The Golden Bough A study of magic and religion
Page: 358With these examples before us we may surmise that the woollen effigies, which at the festival of the Compitalia might be seen hanging at the doors of all the houses in ancient Rome, were not substitutes for human victims who had formerly been sacrificed at this season, but rather vicarious offerings presented to the Mother or Grandmother of Ghosts, in the hope that on her rounds through the city she would accept or mistake the effigies for the inmates of the house and so spare the living for another year. It is possible that the puppets made of rushes, which in the month of May the pontiffs and Vestal Virgins annually threw into the Tiber from the old Sublician bridge at Rome, had originally the same significance; that is, they may have been designed to purge the city from demoniac influence by diverting the attention of the demons from human beings to the puppets and then toppling the whole uncanny crew, neck and crop, into the river, which would soon sweep them far out to sea. In precisely the same way the natives of Old Calabar used periodically to rid their town of the devils which infested it by luring the unwary demons into a number of lamentable scarecrows, which they afterwards flung into the river. This interpretation of the Roman custom is supported to some extent by the evidence of Plutarch, who speaks of the ceremony as “the greatest of purifications.”
LI. Homeopathic Magic of a Flesh Diet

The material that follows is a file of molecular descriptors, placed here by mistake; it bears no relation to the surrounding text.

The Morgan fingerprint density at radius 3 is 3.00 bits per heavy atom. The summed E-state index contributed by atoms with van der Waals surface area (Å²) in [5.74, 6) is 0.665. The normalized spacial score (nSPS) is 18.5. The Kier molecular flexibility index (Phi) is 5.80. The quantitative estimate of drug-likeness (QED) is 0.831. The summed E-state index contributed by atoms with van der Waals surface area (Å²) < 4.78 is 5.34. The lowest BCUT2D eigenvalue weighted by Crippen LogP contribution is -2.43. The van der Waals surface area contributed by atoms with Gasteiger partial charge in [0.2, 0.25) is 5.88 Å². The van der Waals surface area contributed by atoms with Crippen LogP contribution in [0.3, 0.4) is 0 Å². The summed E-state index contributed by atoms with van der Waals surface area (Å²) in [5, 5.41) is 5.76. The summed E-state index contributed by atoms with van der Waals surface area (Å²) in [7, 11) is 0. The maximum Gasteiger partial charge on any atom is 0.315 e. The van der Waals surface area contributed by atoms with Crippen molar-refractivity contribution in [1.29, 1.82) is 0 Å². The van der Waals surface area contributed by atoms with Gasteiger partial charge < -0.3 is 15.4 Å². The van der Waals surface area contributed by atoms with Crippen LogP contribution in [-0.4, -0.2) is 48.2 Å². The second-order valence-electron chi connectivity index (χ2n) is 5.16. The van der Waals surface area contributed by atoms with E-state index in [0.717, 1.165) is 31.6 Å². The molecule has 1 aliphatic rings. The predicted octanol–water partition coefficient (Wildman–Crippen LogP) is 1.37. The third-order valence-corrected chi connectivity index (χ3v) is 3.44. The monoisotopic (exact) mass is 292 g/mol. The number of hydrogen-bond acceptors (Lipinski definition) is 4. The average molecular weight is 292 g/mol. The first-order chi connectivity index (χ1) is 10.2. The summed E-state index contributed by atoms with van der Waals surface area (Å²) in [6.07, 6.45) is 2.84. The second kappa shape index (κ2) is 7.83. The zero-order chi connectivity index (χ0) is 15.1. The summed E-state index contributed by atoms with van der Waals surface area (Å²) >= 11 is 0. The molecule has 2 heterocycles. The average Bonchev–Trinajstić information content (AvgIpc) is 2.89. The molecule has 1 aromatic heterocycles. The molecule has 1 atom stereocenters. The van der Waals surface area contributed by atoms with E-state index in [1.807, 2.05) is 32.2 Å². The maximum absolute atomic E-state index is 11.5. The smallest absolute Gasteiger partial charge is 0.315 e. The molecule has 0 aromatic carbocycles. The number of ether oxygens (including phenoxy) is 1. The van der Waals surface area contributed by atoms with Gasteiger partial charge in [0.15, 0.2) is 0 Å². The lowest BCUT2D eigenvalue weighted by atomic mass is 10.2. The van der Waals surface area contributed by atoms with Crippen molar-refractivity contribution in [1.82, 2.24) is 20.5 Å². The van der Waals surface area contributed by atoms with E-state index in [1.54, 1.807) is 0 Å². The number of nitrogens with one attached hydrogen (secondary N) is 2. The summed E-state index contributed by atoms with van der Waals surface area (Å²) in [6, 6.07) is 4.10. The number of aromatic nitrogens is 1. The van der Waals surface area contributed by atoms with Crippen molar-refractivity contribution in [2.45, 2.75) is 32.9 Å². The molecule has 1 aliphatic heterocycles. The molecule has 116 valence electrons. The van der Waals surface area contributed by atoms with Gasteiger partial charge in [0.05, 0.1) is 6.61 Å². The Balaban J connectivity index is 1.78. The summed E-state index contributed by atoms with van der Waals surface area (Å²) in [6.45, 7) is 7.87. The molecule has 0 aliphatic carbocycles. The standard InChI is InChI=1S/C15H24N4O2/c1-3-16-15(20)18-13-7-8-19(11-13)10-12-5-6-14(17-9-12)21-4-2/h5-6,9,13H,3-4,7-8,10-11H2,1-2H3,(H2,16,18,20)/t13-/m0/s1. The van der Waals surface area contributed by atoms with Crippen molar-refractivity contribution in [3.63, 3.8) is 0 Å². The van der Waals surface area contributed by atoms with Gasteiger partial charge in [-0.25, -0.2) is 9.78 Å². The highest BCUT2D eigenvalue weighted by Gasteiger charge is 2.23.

THE PRACTICE of killing a god has now been traced amongst peoples who have reached the agricultural stage of society. We have seen that the spirit of the corn, or of other cultivated plants, is commonly represented either in human or in animal form, and that in some places a custom has prevailed of killing annually either the human or the animal representative of the god. One reason for thus killing the corn-spirit in the person of his representative has been given implicitly in an earlier part of this work: we may suppose that the intention was to guard him or her (for the corn-spirit is often feminine) from the enfeeblement of old age by transferring the spirit, while still hale and hearty, to the person of a youthful and vigorous successor. Apart from the desirability of renewing his divine energies, the death of the corn-spirit may have been deemed inevitable under the sickles or the knives of the reapers, and his worshippers may accordingly have felt bound to acquiesce in the sad necessity. But, further, we have found a widespread custom of eating the god sacramentally, either in the shape of the man or animal who represents the god, or in the shape of bread made in human or animal form. The reasons for thus partaking of the body of the god are, from the primitive standpoint, simple enough. The savage commonly believes that by eating the flesh of an animal or man he acquires not only the physical, but even the moral and intellectual qualities which were characteristic of that animal or man; so when the creature is deemed divine, our simple savage naturally expects to absorb a portion of its divinity along with its material substance. It may be well to illustrate by instances this common faith in the acquisition of virtues or vices of many kinds through the medium of animal food, even when there is no pretence that the viands consist of the body or blood of a god. The doctrine forms part of the widely ramified system of sympathetic or homoeopathic magic.